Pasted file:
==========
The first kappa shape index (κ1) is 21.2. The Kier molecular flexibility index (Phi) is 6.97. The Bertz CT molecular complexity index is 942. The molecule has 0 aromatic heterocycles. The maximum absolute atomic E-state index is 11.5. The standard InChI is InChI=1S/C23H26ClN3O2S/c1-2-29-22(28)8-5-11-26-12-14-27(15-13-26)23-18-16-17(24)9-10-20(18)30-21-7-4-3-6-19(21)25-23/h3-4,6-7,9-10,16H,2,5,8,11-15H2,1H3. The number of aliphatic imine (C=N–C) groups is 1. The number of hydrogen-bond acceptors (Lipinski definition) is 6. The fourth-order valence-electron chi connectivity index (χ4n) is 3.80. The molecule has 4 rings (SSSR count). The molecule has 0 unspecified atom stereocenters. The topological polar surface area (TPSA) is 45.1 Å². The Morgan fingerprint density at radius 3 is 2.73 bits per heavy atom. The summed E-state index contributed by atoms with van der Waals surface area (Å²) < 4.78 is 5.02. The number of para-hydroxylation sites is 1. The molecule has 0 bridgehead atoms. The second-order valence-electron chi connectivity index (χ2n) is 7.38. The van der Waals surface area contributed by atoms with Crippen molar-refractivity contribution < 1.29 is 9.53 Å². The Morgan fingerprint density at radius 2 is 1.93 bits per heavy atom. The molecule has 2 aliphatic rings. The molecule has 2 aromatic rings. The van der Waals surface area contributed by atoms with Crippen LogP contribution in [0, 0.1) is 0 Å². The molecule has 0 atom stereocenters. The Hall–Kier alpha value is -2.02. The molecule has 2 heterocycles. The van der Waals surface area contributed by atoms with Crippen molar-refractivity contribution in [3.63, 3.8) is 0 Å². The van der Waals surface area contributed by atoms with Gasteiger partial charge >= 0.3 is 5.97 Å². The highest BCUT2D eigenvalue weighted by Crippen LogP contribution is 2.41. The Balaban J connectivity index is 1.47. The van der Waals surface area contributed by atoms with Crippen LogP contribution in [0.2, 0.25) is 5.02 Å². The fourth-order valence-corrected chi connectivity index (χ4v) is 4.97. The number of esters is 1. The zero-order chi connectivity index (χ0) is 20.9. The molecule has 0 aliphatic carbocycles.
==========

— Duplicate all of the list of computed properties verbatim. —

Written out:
The first kappa shape index (κ1) is 21.2. The Kier molecular flexibility index (Phi) is 6.97. The Bertz CT molecular complexity index is 942. The molecule has 0 aromatic heterocycles. The maximum absolute atomic E-state index is 11.5. The standard InChI is InChI=1S/C23H26ClN3O2S/c1-2-29-22(28)8-5-11-26-12-14-27(15-13-26)23-18-16-17(24)9-10-20(18)30-21-7-4-3-6-19(21)25-23/h3-4,6-7,9-10,16H,2,5,8,11-15H2,1H3. The number of aliphatic imine (C=N–C) groups is 1. The number of hydrogen-bond acceptors (Lipinski definition) is 6. The fourth-order valence-electron chi connectivity index (χ4n) is 3.80. The molecule has 4 rings (SSSR count). The molecule has 0 unspecified atom stereocenters. The topological polar surface area (TPSA) is 45.1 Å². The Morgan fingerprint density at radius 3 is 2.73 bits per heavy atom. The summed E-state index contributed by atoms with van der Waals surface area (Å²) < 4.78 is 5.02. The number of para-hydroxylation sites is 1. The molecule has 0 bridgehead atoms. The second-order valence-electron chi connectivity index (χ2n) is 7.38. The van der Waals surface area contributed by atoms with Crippen molar-refractivity contribution < 1.29 is 9.53 Å². The Morgan fingerprint density at radius 2 is 1.93 bits per heavy atom. The molecule has 2 aliphatic rings. The molecule has 2 aromatic rings. The van der Waals surface area contributed by atoms with Crippen LogP contribution in [0, 0.1) is 0 Å². The molecule has 0 atom stereocenters. The Hall–Kier alpha value is -2.02. The molecule has 2 heterocycles. The van der Waals surface area contributed by atoms with Crippen molar-refractivity contribution in [3.63, 3.8) is 0 Å². The van der Waals surface area contributed by atoms with Gasteiger partial charge >= 0.3 is 5.97 Å². The highest BCUT2D eigenvalue weighted by Crippen LogP contribution is 2.41. The Balaban J connectivity index is 1.47. The van der Waals surface area contributed by atoms with Crippen LogP contribution in [0.2, 0.25) is 5.02 Å². The fourth-order valence-corrected chi connectivity index (χ4v) is 4.97. The number of esters is 1. The zero-order chi connectivity index (χ0) is 20.9. The molecule has 0 aliphatic carbocycles.